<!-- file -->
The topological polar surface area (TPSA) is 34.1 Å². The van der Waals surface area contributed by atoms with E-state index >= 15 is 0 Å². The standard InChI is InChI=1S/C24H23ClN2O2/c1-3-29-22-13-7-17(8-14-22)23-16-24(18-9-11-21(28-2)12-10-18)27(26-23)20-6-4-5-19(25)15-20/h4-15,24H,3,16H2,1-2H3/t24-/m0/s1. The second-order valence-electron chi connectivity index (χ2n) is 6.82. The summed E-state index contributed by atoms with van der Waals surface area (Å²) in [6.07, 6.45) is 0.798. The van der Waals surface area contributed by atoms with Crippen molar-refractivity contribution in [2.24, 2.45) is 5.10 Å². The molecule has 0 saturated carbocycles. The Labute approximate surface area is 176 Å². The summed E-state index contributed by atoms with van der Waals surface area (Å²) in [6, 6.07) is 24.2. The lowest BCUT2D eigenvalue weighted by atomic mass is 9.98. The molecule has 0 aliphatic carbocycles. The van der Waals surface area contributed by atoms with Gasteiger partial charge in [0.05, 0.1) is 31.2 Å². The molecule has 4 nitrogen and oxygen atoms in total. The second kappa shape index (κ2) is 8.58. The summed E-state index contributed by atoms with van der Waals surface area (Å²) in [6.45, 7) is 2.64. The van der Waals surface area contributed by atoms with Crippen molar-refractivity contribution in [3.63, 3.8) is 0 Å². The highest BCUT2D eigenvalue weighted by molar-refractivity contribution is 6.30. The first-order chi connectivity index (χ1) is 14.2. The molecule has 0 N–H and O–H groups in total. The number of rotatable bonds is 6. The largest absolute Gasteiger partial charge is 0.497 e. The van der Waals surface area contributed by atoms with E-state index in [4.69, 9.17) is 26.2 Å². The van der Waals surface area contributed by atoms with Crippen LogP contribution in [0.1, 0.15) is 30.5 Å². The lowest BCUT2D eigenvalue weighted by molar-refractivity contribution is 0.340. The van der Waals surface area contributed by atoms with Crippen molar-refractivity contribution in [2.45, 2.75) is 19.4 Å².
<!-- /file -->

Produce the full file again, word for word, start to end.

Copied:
The topological polar surface area (TPSA) is 34.1 Å². The van der Waals surface area contributed by atoms with E-state index >= 15 is 0 Å². The standard InChI is InChI=1S/C24H23ClN2O2/c1-3-29-22-13-7-17(8-14-22)23-16-24(18-9-11-21(28-2)12-10-18)27(26-23)20-6-4-5-19(25)15-20/h4-15,24H,3,16H2,1-2H3/t24-/m0/s1. The second-order valence-electron chi connectivity index (χ2n) is 6.82. The summed E-state index contributed by atoms with van der Waals surface area (Å²) in [6.07, 6.45) is 0.798. The van der Waals surface area contributed by atoms with Crippen molar-refractivity contribution in [2.24, 2.45) is 5.10 Å². The molecule has 0 saturated carbocycles. The Labute approximate surface area is 176 Å². The summed E-state index contributed by atoms with van der Waals surface area (Å²) in [6, 6.07) is 24.2. The lowest BCUT2D eigenvalue weighted by atomic mass is 9.98. The molecule has 0 aliphatic carbocycles. The van der Waals surface area contributed by atoms with Gasteiger partial charge in [0.05, 0.1) is 31.2 Å². The molecule has 4 nitrogen and oxygen atoms in total. The second kappa shape index (κ2) is 8.58. The summed E-state index contributed by atoms with van der Waals surface area (Å²) in [6.45, 7) is 2.64. The van der Waals surface area contributed by atoms with Crippen molar-refractivity contribution in [3.63, 3.8) is 0 Å². The highest BCUT2D eigenvalue weighted by molar-refractivity contribution is 6.30. The first-order chi connectivity index (χ1) is 14.2. The molecule has 0 N–H and O–H groups in total. The number of rotatable bonds is 6. The largest absolute Gasteiger partial charge is 0.497 e. The van der Waals surface area contributed by atoms with E-state index in [4.69, 9.17) is 26.2 Å². The van der Waals surface area contributed by atoms with Crippen LogP contribution in [0.1, 0.15) is 30.5 Å². The lowest BCUT2D eigenvalue weighted by molar-refractivity contribution is 0.340. The van der Waals surface area contributed by atoms with Crippen molar-refractivity contribution in [2.45, 2.75) is 19.4 Å².